Issue Details: First known date: 2011 2011
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'...One of the major themes of the Australian apocalyptic discourse is the nation's vulnerability to outside influence. In a sense, Australia's position on the edge of the globe not only excludes it from the world and its advantages but also shields the country from crises as a kind of utopian space free from harm, whereby the end of 'the world' can occur even if Australia still exists.

In the case studies in this chapter, the nation initially appears to be relatively utopian setting while war has destroyed the rest of the world, and the country's remote location seem to have protected it from the disaster elsewhere; yet this proves to be a false hope. Australia cannot escape catastrophe, and the authors suggest social and political complacency and indifference as the main reasons for collapse. In this way the novels function as warnings, using crisis to reveal dystopian futures. The associations these case studies make between disaster and Australia ultimately work to reinforce the concept that the nation is an apocalyptic space.' (54)


  • Epigraph: "I won't take it," she said vehemently. "It's not fair. No one in the southern hemisphere ever dropped a bomb, a hydrogen bomb or a cobalt bomb or any other sort of bomb. We had nothing to do with it. Why should we have to die because other countries nine or ten thousand miles away from us wanted to have a war? It's so bloody unfair." - Nevil Shute, On the Beach 39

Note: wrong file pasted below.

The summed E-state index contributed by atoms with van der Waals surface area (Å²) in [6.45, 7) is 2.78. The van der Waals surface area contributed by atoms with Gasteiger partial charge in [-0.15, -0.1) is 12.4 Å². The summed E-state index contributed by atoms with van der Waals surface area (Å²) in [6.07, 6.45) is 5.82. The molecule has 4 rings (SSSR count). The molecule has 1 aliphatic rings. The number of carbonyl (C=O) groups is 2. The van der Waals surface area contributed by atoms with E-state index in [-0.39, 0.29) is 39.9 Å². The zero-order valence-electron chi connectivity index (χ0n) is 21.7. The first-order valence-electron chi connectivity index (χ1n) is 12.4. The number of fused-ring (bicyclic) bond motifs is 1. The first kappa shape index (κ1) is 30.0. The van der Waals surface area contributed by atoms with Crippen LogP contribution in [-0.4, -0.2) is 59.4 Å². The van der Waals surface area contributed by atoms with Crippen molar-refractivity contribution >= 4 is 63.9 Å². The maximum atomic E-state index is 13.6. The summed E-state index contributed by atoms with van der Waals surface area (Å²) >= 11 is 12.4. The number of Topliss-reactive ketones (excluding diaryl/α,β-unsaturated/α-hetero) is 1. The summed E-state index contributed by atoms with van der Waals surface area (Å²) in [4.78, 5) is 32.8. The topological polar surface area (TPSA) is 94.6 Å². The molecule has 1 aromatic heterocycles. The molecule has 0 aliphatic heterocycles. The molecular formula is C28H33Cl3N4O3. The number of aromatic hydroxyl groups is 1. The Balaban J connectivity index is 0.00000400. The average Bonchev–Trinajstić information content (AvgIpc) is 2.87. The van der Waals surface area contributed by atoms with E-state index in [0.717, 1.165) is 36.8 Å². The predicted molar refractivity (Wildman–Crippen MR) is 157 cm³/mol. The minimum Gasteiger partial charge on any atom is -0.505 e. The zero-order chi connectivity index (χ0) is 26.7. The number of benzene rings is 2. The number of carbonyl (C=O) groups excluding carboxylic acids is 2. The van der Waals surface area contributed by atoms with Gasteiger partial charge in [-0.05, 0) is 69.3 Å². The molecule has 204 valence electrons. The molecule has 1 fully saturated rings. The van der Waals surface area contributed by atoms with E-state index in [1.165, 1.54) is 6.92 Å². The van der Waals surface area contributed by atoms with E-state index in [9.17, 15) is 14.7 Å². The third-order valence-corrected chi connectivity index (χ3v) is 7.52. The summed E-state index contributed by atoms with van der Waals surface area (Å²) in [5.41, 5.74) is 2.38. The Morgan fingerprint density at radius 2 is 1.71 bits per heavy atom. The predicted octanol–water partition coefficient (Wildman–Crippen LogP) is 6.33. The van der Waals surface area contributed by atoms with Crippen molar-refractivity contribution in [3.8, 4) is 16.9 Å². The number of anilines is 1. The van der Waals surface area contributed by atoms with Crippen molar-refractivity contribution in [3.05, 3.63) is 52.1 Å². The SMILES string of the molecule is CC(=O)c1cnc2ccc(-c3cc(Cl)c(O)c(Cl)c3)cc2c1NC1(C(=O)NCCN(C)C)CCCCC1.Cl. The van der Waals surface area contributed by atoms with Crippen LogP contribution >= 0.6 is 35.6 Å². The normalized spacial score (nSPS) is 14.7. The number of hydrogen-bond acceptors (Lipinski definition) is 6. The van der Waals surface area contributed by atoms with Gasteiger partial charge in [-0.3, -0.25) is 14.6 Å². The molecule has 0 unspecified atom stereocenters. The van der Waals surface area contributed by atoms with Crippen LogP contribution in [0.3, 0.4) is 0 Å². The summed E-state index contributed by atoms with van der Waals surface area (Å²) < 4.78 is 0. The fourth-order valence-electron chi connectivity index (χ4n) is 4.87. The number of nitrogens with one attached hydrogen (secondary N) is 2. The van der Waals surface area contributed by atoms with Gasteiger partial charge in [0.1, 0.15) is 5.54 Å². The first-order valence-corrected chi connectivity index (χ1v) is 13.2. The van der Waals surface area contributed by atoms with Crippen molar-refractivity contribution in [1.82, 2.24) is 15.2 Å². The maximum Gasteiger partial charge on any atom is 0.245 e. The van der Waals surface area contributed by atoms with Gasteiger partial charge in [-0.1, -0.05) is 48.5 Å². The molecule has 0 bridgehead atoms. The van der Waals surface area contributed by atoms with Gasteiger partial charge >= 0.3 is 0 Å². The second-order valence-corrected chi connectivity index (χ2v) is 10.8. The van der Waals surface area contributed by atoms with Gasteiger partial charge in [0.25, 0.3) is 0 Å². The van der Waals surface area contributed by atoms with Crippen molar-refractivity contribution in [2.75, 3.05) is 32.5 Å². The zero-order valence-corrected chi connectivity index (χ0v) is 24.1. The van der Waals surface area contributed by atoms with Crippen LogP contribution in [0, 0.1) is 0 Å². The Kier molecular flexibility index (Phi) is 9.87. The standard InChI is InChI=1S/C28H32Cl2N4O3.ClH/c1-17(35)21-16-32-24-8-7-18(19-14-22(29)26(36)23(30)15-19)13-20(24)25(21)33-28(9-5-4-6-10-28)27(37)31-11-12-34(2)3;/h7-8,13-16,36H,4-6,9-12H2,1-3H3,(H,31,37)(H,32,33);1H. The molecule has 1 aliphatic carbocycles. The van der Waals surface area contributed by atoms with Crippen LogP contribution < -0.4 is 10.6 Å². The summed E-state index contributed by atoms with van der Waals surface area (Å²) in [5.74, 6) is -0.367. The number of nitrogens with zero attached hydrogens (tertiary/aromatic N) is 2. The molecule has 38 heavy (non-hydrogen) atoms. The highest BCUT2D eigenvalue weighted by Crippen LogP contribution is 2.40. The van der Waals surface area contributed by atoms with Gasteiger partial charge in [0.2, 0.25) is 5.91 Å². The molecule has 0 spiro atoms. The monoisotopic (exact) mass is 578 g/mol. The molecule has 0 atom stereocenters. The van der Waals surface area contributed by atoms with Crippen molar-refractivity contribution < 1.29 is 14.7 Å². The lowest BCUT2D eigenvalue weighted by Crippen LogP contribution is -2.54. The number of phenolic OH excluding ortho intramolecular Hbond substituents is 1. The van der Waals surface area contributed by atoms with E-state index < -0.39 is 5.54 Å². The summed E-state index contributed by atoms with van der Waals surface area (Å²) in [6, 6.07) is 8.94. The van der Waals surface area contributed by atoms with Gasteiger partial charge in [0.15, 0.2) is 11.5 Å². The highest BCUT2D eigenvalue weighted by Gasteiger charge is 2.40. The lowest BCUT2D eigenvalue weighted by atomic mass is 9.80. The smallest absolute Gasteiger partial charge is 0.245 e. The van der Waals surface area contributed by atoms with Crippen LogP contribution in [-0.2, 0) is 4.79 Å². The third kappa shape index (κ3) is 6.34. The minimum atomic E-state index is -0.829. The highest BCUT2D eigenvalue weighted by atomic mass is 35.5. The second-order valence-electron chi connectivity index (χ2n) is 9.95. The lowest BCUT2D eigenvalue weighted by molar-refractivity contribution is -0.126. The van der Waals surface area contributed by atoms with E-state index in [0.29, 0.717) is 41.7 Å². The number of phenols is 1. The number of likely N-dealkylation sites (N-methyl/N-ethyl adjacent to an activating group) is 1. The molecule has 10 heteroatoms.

The northern hemisphere, we were told, suffered more than the southern. That had always been true, the palaeontologists said. In the southern hemisphere we remained the Lucky Country. Was it so? Really so? - George Turner, Drowning Towers 137

Publication Details of Only Known VersionEarliest 2 Known Versions of

  • Appears in:
    y Apocalypse in Australian Fiction and Film : A Critical Study Roslyn Weaver , Jefferson : McFarland and Company , 2011 Z1820733 2011 single work criticism 'Australia has been a frequent choice of location for narratives about the end of the world in science fiction and speculative works, ranging from pre-colonial apocalyptic maps to key literary works from the last fifty years. This critical work explores the role of Australia in both apocalyptic literature and film. Works and genres covered include Nevil Shute's popular novel On the Beach, Mad Max, children's literature, Indigenous writing, and cyberpunk. The text examines ways in which apocalypse is used to undermine complacency, foretell environmental disasters, critique colonization, and to serve as a means of protest for minority groups. Australian apocalypse imagines Australia at the ends of the world, geographically and psychologically, but also proposes spaces of hope for the future.' (From the publisher's website.) Jefferson : McFarland and Company , 2011 pg. 54-82
Last amended 1 Jun 2012